Blackwell Arts & Crafts House


Blackwell July 2017

We recently visited Blackwell, a Grade 1 listed building close to the shore of Lake Windermere and overlooking the Coniston Fells.  Designed by the architect Baillie Scott, it was built in 1900 as a holiday home for the wealthy Holt family. Imagine – a holiday home of these proportions! As if that wasn’t enough, the family also owned a 45 foot steam yacht.

Many will be familiar with the colourful  designs of William Morris. Along with social reformer John Ruskin he was a leading light in the influential Arts & Crafts movement which, as a backlash against the increasing effect of machines, advocated using local materials and traditional building methods with the aim of creating buildings that were harmonious with the surrounding landscape.  Baillie Scott  was hugely influenced by these two and it was he who was responsible not only for the design of the house but also the furniture, wall coverings and fabrics.

The Main Hall

Main hall

Unfortunately, whilst Blackwell retains many original features like leaf-shaped door handles, carved wooden panels and spectacular stained glass windows,  none of the original furniture or artefacts remains. The house, however, offers a few classic pieces from the period, some designed by Baillie Scott himself.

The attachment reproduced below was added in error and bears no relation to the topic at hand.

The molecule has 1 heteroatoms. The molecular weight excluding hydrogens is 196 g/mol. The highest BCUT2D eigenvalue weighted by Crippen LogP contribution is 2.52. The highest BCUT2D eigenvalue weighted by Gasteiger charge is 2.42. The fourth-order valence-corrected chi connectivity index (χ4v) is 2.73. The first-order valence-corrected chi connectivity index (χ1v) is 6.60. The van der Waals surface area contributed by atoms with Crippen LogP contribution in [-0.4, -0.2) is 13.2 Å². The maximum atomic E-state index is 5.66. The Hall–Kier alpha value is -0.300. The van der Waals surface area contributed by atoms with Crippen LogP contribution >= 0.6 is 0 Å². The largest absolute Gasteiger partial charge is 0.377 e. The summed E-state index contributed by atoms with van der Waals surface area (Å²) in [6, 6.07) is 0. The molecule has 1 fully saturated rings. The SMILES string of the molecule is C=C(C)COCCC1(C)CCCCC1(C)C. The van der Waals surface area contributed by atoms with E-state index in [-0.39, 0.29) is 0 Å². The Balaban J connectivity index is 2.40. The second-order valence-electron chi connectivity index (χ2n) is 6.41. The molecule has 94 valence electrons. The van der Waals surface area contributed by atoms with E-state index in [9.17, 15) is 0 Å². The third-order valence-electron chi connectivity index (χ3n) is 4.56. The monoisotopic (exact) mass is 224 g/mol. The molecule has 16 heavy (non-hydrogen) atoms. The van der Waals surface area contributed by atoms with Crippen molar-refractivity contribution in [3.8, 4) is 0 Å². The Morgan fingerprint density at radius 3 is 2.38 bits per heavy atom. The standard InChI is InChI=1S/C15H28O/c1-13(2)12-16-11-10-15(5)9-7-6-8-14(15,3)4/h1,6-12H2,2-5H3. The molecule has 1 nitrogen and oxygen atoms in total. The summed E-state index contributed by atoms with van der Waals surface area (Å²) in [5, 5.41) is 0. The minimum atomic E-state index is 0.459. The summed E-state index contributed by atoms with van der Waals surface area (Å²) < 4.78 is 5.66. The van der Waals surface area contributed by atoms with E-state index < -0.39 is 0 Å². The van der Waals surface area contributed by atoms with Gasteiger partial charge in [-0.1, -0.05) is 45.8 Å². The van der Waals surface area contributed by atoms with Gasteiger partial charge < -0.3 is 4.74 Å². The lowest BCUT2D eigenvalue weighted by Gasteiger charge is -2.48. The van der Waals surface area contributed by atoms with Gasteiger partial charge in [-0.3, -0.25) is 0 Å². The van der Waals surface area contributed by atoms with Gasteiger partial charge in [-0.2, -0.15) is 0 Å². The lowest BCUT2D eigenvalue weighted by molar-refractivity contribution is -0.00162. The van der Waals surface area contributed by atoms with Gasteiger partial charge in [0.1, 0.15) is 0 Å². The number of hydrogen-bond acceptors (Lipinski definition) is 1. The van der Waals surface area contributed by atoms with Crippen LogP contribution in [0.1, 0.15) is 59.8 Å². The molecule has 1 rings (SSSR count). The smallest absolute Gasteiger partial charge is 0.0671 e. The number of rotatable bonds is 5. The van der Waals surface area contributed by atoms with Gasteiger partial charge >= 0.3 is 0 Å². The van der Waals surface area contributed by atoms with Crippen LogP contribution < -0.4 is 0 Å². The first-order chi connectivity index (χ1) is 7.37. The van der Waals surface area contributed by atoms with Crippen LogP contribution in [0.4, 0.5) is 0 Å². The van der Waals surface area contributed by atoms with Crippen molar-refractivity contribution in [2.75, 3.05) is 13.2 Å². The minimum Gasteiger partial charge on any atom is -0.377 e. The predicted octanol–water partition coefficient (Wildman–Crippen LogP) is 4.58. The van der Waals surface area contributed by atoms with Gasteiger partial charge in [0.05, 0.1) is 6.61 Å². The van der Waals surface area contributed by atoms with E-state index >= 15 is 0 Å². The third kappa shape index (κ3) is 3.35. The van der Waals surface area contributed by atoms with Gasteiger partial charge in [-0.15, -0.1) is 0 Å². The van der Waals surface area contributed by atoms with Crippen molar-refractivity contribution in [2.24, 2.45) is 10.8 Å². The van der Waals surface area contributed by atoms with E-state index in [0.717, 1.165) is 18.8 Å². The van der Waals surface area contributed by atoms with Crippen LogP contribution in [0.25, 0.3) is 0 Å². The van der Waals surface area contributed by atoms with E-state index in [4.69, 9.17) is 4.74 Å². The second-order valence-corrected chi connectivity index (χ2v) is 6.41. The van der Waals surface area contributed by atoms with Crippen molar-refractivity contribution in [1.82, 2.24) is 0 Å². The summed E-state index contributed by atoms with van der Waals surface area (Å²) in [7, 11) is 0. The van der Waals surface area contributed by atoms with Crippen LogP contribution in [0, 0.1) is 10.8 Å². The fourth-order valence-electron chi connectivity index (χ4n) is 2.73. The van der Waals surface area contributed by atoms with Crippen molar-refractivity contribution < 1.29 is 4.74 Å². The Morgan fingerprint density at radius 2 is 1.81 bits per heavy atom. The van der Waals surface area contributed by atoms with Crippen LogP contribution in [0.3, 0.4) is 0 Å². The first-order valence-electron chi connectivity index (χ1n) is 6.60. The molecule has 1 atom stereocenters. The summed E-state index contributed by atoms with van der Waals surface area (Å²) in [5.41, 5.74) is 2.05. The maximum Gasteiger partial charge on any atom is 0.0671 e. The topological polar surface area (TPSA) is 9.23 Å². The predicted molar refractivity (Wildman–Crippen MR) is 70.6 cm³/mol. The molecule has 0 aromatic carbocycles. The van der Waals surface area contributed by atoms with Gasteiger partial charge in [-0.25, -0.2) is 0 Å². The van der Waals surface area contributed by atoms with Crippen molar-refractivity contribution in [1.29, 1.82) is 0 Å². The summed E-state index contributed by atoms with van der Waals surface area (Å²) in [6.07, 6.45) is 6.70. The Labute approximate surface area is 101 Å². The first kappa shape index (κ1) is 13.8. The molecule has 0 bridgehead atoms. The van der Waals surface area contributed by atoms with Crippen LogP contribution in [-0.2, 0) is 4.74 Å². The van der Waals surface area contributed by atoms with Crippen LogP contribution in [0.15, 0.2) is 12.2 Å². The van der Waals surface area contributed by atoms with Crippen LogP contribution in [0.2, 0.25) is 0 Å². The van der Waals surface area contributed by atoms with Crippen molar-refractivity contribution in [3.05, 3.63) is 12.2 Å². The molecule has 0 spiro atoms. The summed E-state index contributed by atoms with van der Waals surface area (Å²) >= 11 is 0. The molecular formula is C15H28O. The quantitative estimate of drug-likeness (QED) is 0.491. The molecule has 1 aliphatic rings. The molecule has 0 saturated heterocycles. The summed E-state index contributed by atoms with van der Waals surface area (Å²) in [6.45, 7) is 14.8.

A beautifully carved frieze runs around the Main Hall


Four window panels. Unfortunately the day was overcast but imagine the sun streaming through and the colourful reflections on the plain walls opposite.

Window panels

Typical period designs may be seen on chinaware, a rug and a chair back 
Various Blackwell

This canvas stretches the entire length of the dining room wall (and the dining room would house the entire ground floor of my house!)Wall canvas

It was an enjoyable visit in terms of architectural interest but disappointing in that the rooms were very sparsely furnished and gave little idea of how they would have been presented at the time.   If this is a period you like, visit The National Trust’s Coleton Fishacre in Devon for a better representation.


  1. It’s a long time since I saw the house, and I love the stained glass. Keep meaning to look out for a class in making it, but always seem to get distracted.
    Interesting blog this, discovered after doing a google search for country lifestyle blogs. Glad I found you. Will be back.


    • Making stained glass sounds interesting. I really like glass work. Those window panels were fabulous. Thank you for your lovely comments, Maggie. Hope you will continue to enjoy my posts.


  2. Not visited this lovely property, but I do know of it and have seen it in magazines. Love all those Art Nouveau references, what a gorgeous place it is.
    Margaret P


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